Men’s 2011 Fall/Holiday Style Guide: O’Neill

O'Neill's Shawn Peterson and Ryan Rush

O'Neill's Shawn Peterson and Ryan Rush


Shawn Peterson, Design Director for O’Neill Men’s

What are the key points for your Fall 2011 line?

A couple of things that we’re continuing to build on is the Kings of Freak line. That’s a core exclusively assortment. It has its own catalog, its own vibe. That’s for the core retailers and has specific styles dedicated to them. Our eco collection, building on that. Those are kind of two non-in line things that we’re pushing. New denim for Fall, obviously we take styles that have done well and update wash. A couple of styles that we’re feeling good about is the non-denim silhouette which is a twill fabrication and stretch: that same denim look but in a different fabrication.

As men are starting to dress up more, what do you think that means for pants? What is your forecast for pants?

It’s already pretty big in the fashion brands. It hasn’t hit too hard in our surf world but going into next Fall, its going to be here in a big way. The chino is coming back but in a slimmer and modern fit. Denim, five pocket styling but in twill fabrication. Those are two key silhouettes for Fall.

What kind of silhouettes are you doing for knits?

What we’re getting traction on in knits-and it’s taking away from fleece-is putting [jersey knits] in fleece silhouettes: long-sleeved hoods, pullover with Henley body, straight pullover bodies, its stripes, it’s solids, it’s a heathered look, even going into Holiday its going to be there in a much bigger way too. It’s a lightweight killer layering piece.

What are you doing with wovens to make them different?

It’s fabric and styling to make it different from a $20 woven shirt at Target. Its heather based fabrics, chambray based fabrics and styling and detailing, whether its topstitching detail, interior patches, pocket detail, the roll-up sleeve thing. We’re seeing traction in vertical stripes and again really just fabrication, mixing them with yarn-dyed plaids and stripes.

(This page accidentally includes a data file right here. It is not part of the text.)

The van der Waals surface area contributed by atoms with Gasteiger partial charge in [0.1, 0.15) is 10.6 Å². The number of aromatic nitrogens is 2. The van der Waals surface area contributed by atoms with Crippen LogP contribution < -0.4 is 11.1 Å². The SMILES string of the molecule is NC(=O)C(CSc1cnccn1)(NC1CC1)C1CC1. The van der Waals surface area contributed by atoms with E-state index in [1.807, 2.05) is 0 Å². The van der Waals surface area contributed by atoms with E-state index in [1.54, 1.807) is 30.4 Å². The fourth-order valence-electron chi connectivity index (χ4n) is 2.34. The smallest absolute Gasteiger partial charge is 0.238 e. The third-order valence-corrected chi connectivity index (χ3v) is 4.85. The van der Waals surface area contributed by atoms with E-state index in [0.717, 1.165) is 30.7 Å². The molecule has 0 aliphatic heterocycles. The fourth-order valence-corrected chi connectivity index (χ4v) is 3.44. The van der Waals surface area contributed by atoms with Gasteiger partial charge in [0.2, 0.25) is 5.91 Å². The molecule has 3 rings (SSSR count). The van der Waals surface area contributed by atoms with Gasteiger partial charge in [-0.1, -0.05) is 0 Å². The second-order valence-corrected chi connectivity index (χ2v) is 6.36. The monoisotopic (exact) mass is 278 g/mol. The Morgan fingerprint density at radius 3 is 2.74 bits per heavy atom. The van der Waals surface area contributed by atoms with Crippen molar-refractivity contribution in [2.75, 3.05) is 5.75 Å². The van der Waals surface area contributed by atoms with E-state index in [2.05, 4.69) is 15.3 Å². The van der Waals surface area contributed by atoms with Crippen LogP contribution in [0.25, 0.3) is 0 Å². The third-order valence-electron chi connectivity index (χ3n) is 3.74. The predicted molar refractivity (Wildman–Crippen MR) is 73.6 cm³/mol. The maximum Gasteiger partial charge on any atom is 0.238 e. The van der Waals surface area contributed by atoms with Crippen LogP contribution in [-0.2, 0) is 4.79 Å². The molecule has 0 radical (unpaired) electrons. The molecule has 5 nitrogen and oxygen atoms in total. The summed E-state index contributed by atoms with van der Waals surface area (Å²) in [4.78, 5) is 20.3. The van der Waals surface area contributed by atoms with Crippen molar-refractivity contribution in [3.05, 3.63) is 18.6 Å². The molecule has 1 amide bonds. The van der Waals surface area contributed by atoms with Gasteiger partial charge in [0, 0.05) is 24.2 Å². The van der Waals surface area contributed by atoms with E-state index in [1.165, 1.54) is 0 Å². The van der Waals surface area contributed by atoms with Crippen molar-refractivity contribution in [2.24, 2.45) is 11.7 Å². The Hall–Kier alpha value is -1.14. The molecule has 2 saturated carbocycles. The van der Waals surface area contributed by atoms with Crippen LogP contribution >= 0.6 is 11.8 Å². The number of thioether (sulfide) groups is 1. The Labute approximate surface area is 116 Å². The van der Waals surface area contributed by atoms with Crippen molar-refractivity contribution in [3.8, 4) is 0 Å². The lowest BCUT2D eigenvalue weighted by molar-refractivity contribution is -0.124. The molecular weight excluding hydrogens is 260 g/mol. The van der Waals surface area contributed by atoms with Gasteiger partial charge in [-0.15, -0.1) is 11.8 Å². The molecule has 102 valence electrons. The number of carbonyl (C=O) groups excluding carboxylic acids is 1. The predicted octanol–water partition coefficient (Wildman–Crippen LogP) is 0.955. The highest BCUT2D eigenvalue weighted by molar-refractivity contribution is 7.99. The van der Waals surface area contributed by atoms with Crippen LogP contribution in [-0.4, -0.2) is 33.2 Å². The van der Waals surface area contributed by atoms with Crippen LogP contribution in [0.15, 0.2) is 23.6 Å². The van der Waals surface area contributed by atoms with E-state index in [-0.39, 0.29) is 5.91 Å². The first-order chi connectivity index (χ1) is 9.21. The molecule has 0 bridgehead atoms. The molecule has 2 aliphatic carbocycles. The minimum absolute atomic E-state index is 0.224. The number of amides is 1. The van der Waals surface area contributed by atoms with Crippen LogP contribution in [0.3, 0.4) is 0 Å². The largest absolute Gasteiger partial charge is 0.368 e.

What are some of the standout categories from last year?

Knits is crazy. It’s our fastest growing category as a whole right now. Each season its getting better and better. Knits were dead for so long, you couldn’t give away a knit two years ago. Now it’s crews, its tanks, its long-sleeved pullover, you name it. It’s the category that has the most interest. That knit pullover category has taken bits from our flannel.

What are your key styles for jackets?

A couple styles: a military, bomber jacket, a lot of top stitching details in a nylon-based fabrication. One of the colorways is nylon chambray looking, its a feeling of nylon but kind of a chambray look. We also have a signature style jacket. Its taking a leather [moto] silhouette but putting it into cotton and coating the cotton so kind of getting a little slicker feel, a modern look.

Speaking of cotton, how has the rising cotton prices affecting this season?

We’re looking at trying to maintain prices from last year on the commodity pieces. The new styles, there’s going to be a cost increase. Most retailers are understanding it’s not just us, it’s a lot of brands. There comes a point something’s gotta give. We’re seeing a definite rise in cost. The styles that are not those commodity pieces: a 5 to 10 percent increase. We’re very competitive on our pricing.